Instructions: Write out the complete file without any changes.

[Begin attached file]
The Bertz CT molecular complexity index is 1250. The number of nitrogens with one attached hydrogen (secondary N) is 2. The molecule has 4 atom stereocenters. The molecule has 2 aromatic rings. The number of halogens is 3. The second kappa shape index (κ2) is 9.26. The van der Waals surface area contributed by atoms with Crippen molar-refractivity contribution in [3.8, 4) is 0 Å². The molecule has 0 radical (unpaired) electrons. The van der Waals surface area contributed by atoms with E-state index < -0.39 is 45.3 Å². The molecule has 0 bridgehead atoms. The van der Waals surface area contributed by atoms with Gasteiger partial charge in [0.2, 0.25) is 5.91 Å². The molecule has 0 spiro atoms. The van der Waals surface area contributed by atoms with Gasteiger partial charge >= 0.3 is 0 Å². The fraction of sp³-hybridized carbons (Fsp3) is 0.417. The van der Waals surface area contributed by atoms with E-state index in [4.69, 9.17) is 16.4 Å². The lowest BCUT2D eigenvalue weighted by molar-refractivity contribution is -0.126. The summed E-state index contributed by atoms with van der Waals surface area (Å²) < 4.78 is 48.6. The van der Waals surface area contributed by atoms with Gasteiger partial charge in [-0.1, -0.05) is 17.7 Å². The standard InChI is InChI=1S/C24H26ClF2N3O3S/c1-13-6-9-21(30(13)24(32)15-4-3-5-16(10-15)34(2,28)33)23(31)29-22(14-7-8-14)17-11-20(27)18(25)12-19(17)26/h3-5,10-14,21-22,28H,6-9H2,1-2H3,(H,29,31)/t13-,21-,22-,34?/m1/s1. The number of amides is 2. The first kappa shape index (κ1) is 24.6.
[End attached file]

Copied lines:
The Bertz CT molecular complexity index is 1250. The number of nitrogens with one attached hydrogen (secondary N) is 2. The molecule has 4 atom stereocenters. The molecule has 2 aromatic rings. The number of halogens is 3. The second kappa shape index (κ2) is 9.26. The van der Waals surface area contributed by atoms with Crippen molar-refractivity contribution in [3.8, 4) is 0 Å². The molecule has 0 radical (unpaired) electrons. The van der Waals surface area contributed by atoms with E-state index < -0.39 is 45.3 Å². The molecule has 0 bridgehead atoms. The van der Waals surface area contributed by atoms with Gasteiger partial charge in [0.2, 0.25) is 5.91 Å². The molecule has 0 spiro atoms. The van der Waals surface area contributed by atoms with Gasteiger partial charge >= 0.3 is 0 Å². The fraction of sp³-hybridized carbons (Fsp3) is 0.417. The van der Waals surface area contributed by atoms with E-state index in [4.69, 9.17) is 16.4 Å². The lowest BCUT2D eigenvalue weighted by molar-refractivity contribution is -0.126. The summed E-state index contributed by atoms with van der Waals surface area (Å²) < 4.78 is 48.6. The van der Waals surface area contributed by atoms with Gasteiger partial charge in [-0.1, -0.05) is 17.7 Å². The standard InChI is InChI=1S/C24H26ClF2N3O3S/c1-13-6-9-21(30(13)24(32)15-4-3-5-16(10-15)34(2,28)33)23(31)29-22(14-7-8-14)17-11-20(27)18(25)12-19(17)26/h3-5,10-14,21-22,28H,6-9H2,1-2H3,(H,29,31)/t13-,21-,22-,34?/m1/s1. The number of amides is 2. The first kappa shape index (κ1) is 24.6.